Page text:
Crucial genes associated with diabetic nephropathy explored by microarray analysis
The Venn diagram showing the overlapped differentially expressed genes in the two datasets GSE30528 and GSE1009. “GSE30528-UP” represents the upregulated genes in the dataset GSE30528; “GSE30528-DOWN” represents the downregulated genes in the dataset GSE30528; “GSE1009-UP” represents the upregulated genes in the dataset GSE1009; and “GSE1009-DOWN” represents the downregulated genes in the dataset GSE1009. Arabic numerals in the diagram represent the numbers of the overlapped genes
© Copyright Policy - OpenAccess
Related In: Results  -  Collection

License 1 - License 2
Show All Figures
getmorefigures.php?uid=PMC5016939&req=5

Fig3: The Venn diagram showing the overlapped differentially expressed genes in the two datasets GSE30528 and GSE1009. “GSE30528-UP” represents the upregulated genes in the dataset GSE30528; “GSE30528-DOWN” represents the downregulated genes in the dataset GSE30528; “GSE1009-UP” represents the upregulated genes in the dataset GSE1009; and “GSE1009-DOWN” represents the downregulated genes in the dataset GSE1009. Arabic numerals in the diagram represent the numbers of the overlapped genes
Mentions: To validate the expression of the identified DEGs in the dataset GSE1009, another dataset GSE30528 was used. A total of 635 DEGs were identified in GSE30528. Among them, 143 DEGs, including one upregulated gene (TRIM16) and 142 downregulated genes (e.g. MTSS1, ACTN4 and ITGB5), were also differentially expressed in the dataset GSE1009 (Fig. 3), indicating that the expression of the 143 DEGs in GSE1009 identified above were validated by the dataset GSE30528.Fig. 3

View Article: PubMed Central - PubMed

ABSTRACT

Background: This study sought to investigate crucial genes correlated with diabetic nephropathy (DN), and their potential functions, which might contribute to a better understanding of DN pathogenesis.

Methods: The microarray dataset GSE1009 was downloaded from Gene Expression Omnibus, including 3 diabetic glomeruli samples and 3 healthy glomeruli samples. The differentially expressed genes (DEGs) were identified by LIMMA package. Their potential functions were then analyzed by the GO and KEGG pathway enrichment analyses using the DAVID database. Furthermore, miRNAs and transcription factors (TFs) regulating DEGs were predicted by the GeneCoDis tool, and miRNA-DEG-TF regulatory network was visualized by Cytoscape. Additionally, the expression of DEGs was validated using another microarray dataset GSE30528.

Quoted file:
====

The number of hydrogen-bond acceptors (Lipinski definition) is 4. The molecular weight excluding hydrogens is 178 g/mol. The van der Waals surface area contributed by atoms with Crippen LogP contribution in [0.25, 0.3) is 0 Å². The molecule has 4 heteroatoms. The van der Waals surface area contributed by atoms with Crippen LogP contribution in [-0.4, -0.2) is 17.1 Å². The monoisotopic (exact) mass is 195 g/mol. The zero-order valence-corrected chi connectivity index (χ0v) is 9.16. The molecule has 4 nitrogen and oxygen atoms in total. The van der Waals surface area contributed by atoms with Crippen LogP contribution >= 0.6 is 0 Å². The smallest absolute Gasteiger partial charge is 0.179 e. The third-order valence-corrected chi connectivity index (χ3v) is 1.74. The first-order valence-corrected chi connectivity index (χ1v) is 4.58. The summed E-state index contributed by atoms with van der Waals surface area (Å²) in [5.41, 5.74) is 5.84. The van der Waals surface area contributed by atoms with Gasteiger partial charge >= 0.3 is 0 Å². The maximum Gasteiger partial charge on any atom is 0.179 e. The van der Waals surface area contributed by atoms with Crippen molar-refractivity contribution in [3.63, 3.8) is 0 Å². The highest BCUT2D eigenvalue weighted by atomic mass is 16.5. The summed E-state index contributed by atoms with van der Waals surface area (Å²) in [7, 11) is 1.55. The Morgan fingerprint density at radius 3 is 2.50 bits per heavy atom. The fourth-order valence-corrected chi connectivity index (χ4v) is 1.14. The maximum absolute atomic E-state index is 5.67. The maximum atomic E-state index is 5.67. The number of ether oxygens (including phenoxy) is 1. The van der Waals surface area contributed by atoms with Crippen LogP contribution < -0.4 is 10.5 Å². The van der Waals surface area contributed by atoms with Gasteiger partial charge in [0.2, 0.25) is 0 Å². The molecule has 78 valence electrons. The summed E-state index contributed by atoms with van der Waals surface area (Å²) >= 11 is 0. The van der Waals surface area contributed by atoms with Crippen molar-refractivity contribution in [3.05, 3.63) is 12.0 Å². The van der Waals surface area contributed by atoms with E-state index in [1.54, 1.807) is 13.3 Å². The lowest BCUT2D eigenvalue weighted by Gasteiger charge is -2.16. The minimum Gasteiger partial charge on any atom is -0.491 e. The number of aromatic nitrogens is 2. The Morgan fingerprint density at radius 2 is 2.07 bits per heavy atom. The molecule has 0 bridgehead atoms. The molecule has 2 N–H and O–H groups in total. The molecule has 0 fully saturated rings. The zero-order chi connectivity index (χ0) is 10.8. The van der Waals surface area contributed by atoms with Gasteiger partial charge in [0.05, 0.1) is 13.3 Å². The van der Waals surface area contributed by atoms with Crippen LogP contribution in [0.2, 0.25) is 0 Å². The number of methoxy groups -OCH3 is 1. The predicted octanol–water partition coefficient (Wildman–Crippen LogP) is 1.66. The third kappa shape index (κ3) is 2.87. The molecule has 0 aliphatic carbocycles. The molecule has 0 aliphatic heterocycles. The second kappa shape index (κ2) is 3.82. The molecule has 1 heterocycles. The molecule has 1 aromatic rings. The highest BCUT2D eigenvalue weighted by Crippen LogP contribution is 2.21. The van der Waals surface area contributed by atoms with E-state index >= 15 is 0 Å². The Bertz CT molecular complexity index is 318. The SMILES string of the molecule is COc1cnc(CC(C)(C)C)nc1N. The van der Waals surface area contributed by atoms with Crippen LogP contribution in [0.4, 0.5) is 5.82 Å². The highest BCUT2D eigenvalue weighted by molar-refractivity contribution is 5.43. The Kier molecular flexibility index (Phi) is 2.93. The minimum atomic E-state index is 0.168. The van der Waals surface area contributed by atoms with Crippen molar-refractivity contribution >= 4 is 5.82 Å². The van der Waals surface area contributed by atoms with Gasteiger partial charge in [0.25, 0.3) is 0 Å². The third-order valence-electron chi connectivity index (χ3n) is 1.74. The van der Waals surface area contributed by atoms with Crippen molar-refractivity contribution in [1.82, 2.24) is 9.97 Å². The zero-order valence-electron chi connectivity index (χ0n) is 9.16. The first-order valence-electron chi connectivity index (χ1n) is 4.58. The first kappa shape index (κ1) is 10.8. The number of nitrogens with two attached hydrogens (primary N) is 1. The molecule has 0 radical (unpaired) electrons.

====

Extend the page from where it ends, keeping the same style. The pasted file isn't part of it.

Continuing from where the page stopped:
Results: Totally, 14 up-regulated DEGs and 430 down-regulated ones were identified. Some DEGs (e.g. MTSS1, CALD1 and ACTN4) were markedly relative to cytoskeleton organization. Besides, some other ones were correlated with arrhythmogenic right ventricular cardiomyopathy (e.g. ACTN4, CTNNA1 and ITGB5), as well as complement and coagulation cascades (e.g. C1R and C1S). Furthermore, a series of miRNAs and TFs modulating DEGs were identified. The transcription factor LEF1 regulated the majority of DEGs, such as ITGB5, CALD1 and C1S. Hsa-miR-33a modulated 28 genes, such as C1S. Additionally, 143 DEGs (one upregulated gene and 142 downregulated genes) were also differentially expressed in another dataset GSE30528.

Conclusions: The genes involved in cytoskeleton organization, cardiomyopathy, as well as complement and coagulation cascades may be closely implicated in the progression of DN, via the regulation of miRNAs and TFs.

Electronic supplementary material: The online version of this article (doi:10.1186/s12882-016-0343-2) contains supplementary material, which is available to authorized users.

No MeSH data available.